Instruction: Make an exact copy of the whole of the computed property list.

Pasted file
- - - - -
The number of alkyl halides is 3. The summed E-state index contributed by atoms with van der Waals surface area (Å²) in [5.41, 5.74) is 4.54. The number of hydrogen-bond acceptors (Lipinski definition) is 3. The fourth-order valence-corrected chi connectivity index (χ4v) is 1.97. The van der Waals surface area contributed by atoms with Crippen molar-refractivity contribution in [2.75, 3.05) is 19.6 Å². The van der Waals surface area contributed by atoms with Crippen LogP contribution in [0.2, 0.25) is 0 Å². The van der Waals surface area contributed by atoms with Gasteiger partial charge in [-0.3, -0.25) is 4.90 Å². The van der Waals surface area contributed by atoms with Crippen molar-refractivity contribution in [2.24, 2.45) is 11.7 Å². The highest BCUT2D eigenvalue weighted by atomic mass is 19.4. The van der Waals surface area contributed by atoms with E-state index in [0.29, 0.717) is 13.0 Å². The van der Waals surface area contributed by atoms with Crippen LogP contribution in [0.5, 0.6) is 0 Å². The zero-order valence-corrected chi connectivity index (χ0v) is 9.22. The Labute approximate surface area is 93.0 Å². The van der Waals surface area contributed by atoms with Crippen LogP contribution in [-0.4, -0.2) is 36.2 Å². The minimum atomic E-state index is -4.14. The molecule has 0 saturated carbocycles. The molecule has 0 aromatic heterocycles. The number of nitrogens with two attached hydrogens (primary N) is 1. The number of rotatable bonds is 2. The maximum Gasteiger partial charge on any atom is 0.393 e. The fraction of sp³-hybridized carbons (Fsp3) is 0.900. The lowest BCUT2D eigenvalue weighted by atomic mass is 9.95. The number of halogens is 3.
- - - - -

The number of alkyl halides is 3. The summed E-state index contributed by atoms with van der Waals surface area (Å²) in [5.41, 5.74) is 4.54. The number of hydrogen-bond acceptors (Lipinski definition) is 3. The fourth-order valence-corrected chi connectivity index (χ4v) is 1.97. The van der Waals surface area contributed by atoms with Crippen molar-refractivity contribution in [2.75, 3.05) is 19.6 Å². The van der Waals surface area contributed by atoms with Crippen LogP contribution in [0.2, 0.25) is 0 Å². The van der Waals surface area contributed by atoms with Gasteiger partial charge in [-0.3, -0.25) is 4.90 Å². The van der Waals surface area contributed by atoms with Crippen molar-refractivity contribution in [2.24, 2.45) is 11.7 Å². The highest BCUT2D eigenvalue weighted by atomic mass is 19.4. The van der Waals surface area contributed by atoms with E-state index in [0.29, 0.717) is 13.0 Å². The van der Waals surface area contributed by atoms with Crippen LogP contribution in [0.5, 0.6) is 0 Å². The zero-order valence-corrected chi connectivity index (χ0v) is 9.22. The Labute approximate surface area is 93.0 Å². The van der Waals surface area contributed by atoms with Crippen LogP contribution in [-0.4, -0.2) is 36.2 Å². The minimum atomic E-state index is -4.14. The molecule has 0 saturated carbocycles. The molecule has 0 aromatic heterocycles. The number of nitrogens with two attached hydrogens (primary N) is 1. The number of rotatable bonds is 2. The maximum Gasteiger partial charge on any atom is 0.393 e. The fraction of sp³-hybridized carbons (Fsp3) is 0.900. The lowest BCUT2D eigenvalue weighted by atomic mass is 9.95. The number of halogens is 3.